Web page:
"Manual" vs "Built-In" Extension installation

I’m noticing that, if you install extensions “manually” (such as via the website), Gnome’s extension manager handles the updates on it’s own. I can also install extensions through the Arch repository and they show as “Built-In”. Are there any particular advantages/disadvantages of one vs the other?

Coming from the Cinnamon desktop, it manages extensions (called “Spices”) through the desktop itself, which is more akin to Gnome’s manual install. So, just because it’s familiar, I’m inclined to just let Gnome manage it’s own extensions but I figured I’d ask first.

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The official way is via the Gnome Extensions website, aka the manual way. Another way is with the Extension Manager app which bundles everything the website can do into one single app, which is the preferred way these days by many Gnome users for its simplicity and ease of use. This is the option I would encourage. Using either of these two methods will allow you to update the extensions directly from the extensions maintainer.

When you use the “built-in” method as you say, aka downloading an extension from the Arch repos or the AUR, you aren’t getting it directly from the extension developer, you’re now dealing with a middle man situation. Generally speaking, you should avoid this method. The only time you should use this method is when using a -git version of an extension that is currently unsupported, but you need the latest merge requests for whatever reason(s).

If you want the least amount of issues and headaches, just use Extension Manager for all your extension needs.


Thanks, I think I like the idea of using the extension manager rather than the Firefox plug in. I’ll install that.

Also another difference between the two install methods is that the ones installed via Arch (or AUR) will be installed system-wide in /usr/share/gnome-shell/extensions but the ones installed from the web site will be in ~/.local/share/gnome-shell/extensions.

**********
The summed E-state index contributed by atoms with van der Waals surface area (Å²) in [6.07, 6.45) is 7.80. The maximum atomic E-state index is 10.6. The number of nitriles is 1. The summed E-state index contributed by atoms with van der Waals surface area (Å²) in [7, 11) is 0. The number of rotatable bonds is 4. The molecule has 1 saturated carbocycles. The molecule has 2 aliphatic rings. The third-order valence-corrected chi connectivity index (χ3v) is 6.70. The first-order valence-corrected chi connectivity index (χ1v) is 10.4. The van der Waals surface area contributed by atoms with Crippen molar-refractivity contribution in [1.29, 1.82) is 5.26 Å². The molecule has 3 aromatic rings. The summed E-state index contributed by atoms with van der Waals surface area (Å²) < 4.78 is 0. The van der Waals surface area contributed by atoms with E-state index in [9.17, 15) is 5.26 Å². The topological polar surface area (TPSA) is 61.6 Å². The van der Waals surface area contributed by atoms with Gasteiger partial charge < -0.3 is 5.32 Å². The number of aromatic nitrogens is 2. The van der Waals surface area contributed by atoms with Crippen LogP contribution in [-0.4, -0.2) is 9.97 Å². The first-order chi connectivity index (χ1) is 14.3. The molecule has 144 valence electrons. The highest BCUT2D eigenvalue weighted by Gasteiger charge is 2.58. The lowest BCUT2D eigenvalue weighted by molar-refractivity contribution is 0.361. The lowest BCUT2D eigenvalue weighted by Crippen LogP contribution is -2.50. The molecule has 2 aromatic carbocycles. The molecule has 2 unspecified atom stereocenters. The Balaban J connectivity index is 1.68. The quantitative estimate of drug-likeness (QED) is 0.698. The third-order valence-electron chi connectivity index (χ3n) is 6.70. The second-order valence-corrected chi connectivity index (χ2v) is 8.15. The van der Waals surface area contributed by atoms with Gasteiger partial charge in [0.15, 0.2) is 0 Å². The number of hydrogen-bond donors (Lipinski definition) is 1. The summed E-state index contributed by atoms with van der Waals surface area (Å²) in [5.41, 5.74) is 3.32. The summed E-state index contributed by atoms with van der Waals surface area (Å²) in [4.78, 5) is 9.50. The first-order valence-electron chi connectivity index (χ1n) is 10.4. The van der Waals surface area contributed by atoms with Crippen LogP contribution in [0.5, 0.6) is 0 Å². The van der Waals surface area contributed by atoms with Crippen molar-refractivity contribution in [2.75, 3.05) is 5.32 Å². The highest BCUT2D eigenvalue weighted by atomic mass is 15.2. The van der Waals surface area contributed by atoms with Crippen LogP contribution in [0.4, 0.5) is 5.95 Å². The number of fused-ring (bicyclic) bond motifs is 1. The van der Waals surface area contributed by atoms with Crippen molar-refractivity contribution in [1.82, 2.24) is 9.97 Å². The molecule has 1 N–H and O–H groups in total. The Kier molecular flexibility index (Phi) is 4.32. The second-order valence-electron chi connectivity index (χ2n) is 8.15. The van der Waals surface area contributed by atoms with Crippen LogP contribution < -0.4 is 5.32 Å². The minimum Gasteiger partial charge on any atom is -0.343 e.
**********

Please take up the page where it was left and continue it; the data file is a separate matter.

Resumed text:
This means that, in a multi-user system, all the users could use the extensions installed system-wide.
But those locally installed are only accessible to your user.


Good to know. I’m the only user but it’s still better to let individual users customize the desktop to their liking I think.

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Well, I only had “Appindicator and KStatusNotifierItem Support” installed as “Built-In” and, when I removed and reinstalled it as “Manual”, the one finicky tray icon “Protonmail-Bridge” started working perfectly.

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Spoke too soon, protonmail-bridge tray icon is being finicky again.

Firefox may become my daily driver, after years of watching Vivaldi get bloated more with each update. Have you encountered any downsides using Firefox on Gnome?

I will create a post on my foray into Firefox on Sunday, and welcome your further thoughts. Not planning to use the Gnome browser extension in Firefox, as I also like Scotty let the Gnome Extension Manager deal with that.

These days, I run Firefox as my main browser with Vivaldi as my backup (should I ever need to chromecast from my PC). Both browsers are good for what they do. Firefox seems just fine on Gnome/Wayland, though there are some occasional annoyances on Facebook. I haven’t checked to see if that’s because of Firefox or just Facebook issues.
I was running Vivaldi as my main because one of my social media sites I’m part of was doing better with it. That’s not the case anymore and Firefox is more familiar to me so, I prefer it.

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